Most fluids (air, water, etc.) are transparent, thus their flow patterns are invisible to us. Flow visualization is used to make flow patterns visible so that we can visually acquire qualitative and quantitative flow information. A vector field (or flow field) is a mapping F(P)=V that assigns a vector V to each point P in the domain U. In 2D, the domain U is represented by a 2D grid, and each cell of this grid is assigned a vector that indicates both direction and magnitude of the flow at the center of that cell, as shown in the figure below. Vectors at positions rather than cell centers are linearly interpolated. When all the time derivatives of a flow field vanish, the flow is considered to be a steady flow. In other words, steady flow refers to the condition where the fluid properties at a point in the system do not change over time. Otherwise, the flow is called an unsteady flow. The most common way to visualize a flow field is to depict the "paths" that fluid elements will follow at any point in time. These paths are called streamlines (for a steady flow field) or pathlines (for an unsteady flow field).
A line integral convolution or (LIC) image uses a dense texture to depict a complete overview of a 2D flow field. It works by adding a random static pattern of black-and-white paint sources to visualize the flow field. As the flow passes by the sources each fluid particle picks up some of the source intensity. The result is a random striped texture where points along the same streamline tends to have similar intensities.
A streamline is a curve tangent to the flow field everywhere, as shown in the figure below. The streamlines are drawn in red while the vectors are drawn in blue. Intuitively, a streamline is the path that a massless particle will follow if released in a steady flow field. If a small ball is placed into a water flow, and assuming the water flow does not change over time (i.e., a steady flow), the trajectory of the ball is a streamline.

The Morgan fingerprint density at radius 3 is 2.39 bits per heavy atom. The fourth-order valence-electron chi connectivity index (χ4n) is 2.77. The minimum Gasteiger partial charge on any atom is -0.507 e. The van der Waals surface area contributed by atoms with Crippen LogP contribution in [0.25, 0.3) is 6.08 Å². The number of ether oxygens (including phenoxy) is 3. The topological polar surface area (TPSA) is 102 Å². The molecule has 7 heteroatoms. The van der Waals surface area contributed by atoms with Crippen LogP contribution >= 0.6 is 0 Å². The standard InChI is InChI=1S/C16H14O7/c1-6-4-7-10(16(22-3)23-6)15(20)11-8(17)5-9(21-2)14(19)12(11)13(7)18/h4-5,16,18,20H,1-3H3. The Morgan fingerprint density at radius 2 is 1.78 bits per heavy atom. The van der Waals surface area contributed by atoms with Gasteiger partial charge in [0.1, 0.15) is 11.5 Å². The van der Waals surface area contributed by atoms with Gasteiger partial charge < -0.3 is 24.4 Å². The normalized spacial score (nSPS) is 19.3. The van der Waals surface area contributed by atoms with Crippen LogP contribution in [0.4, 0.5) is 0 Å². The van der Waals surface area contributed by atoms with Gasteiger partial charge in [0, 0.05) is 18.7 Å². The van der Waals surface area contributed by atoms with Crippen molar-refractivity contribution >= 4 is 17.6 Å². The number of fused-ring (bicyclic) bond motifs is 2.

A pathline is the trajectory that an individual fluid particle will follow in an unsteady flow field, as shown in the figure below. The pathlines seeded from a rake are drawn in yellow while the underlying unsteady flow field is depicted using LIC textures. The concept of pathline is similar to that of streamline except that the underlying flow field is unsteady. Intuitively, if a small ball is placed into a water flow, and the water flow changes over time (i.e., an unsteady flow), the ball will follow the flow direction at each time step. In this case, the trajectory of the ball is a pathline.
A streakline is the locus of points of all the fluid particles that have passed continuously through a particular spatial point in the past. Intuitively, if we place multiple small balls into the water flow at the same position but at different time steps, the streakline is the path by connecting all the balls in the placement order. Another real-world example of streaklines is smoke, where all particles are released at the same position, but at different time steps. As shown in the figure below, streaklines are closely related to pathlines. In the figure, the pathlines are drawn in yellow while the streakline is drawn in green. Given a set of pathlines traced from the same position at different time steps, connecting all points at the same time step forms a streakline.
A timeline is a line formed by a set of fluid particles that were marked at a previous instant in time, creating a curve that is displaced over time as the particles move. Intuitively, imagine that we place several small balls into a water flow, and allow the balls to follow the flow. At a certain time step, the path that connects all the balls is a timeline. As shown in the figure below, timelines are closely related to pathlines. In the figure, the pathlines are drawn in yellow while the timeline is drawn in purple. Given a set of pathlines traced from the same time step at different positions, connecting all the points at the same time step forms a timeline.
A critical point is a position in a flow field domain where the velocity vanishes. For a 2D flow field, there are six types of critical points: saddles, repelling nodes, attracting nodes, centers, repelling focuses, and attracting focuses. The following figures illustrate the flow pattern around each of these six critical points.
tar -xzvf 2dflowvis-linux32.tar.gzortar -xzvf 2dflowvis-linux64.tar.gz
Man Wang, Jun Tao, Chaoli Wang, Ching-Kuang Shene, and Seung Hyun Kim. FlowVisual: Design and Evaluation of a Visualization Tool for Teaching 2D Flow Field Concepts. Proceedings of American Society for Engineering Education Annual Conference, Atlanta, GA, pages 23.609.1-23.609-20, Jun 2013. [PDF] [WMV]
The 2D flow data used in this tutorial are slices extracted from a 3D hurricane simulation data set. We would like to thank Bill Kuo, Wei Wang, Cindy Bruyere, Tim Scheitlin, and Don Middleton of the U.S. National Center for Atmospheric Research (NCAR) and the U.S. National Science Foundation (NSF) for providing the Weather Research and Forecasting (WRF) Model simulation data of Hurricane Isabel. This hurricane simulation data set is made available through IEEE Visualization 2004 Contest.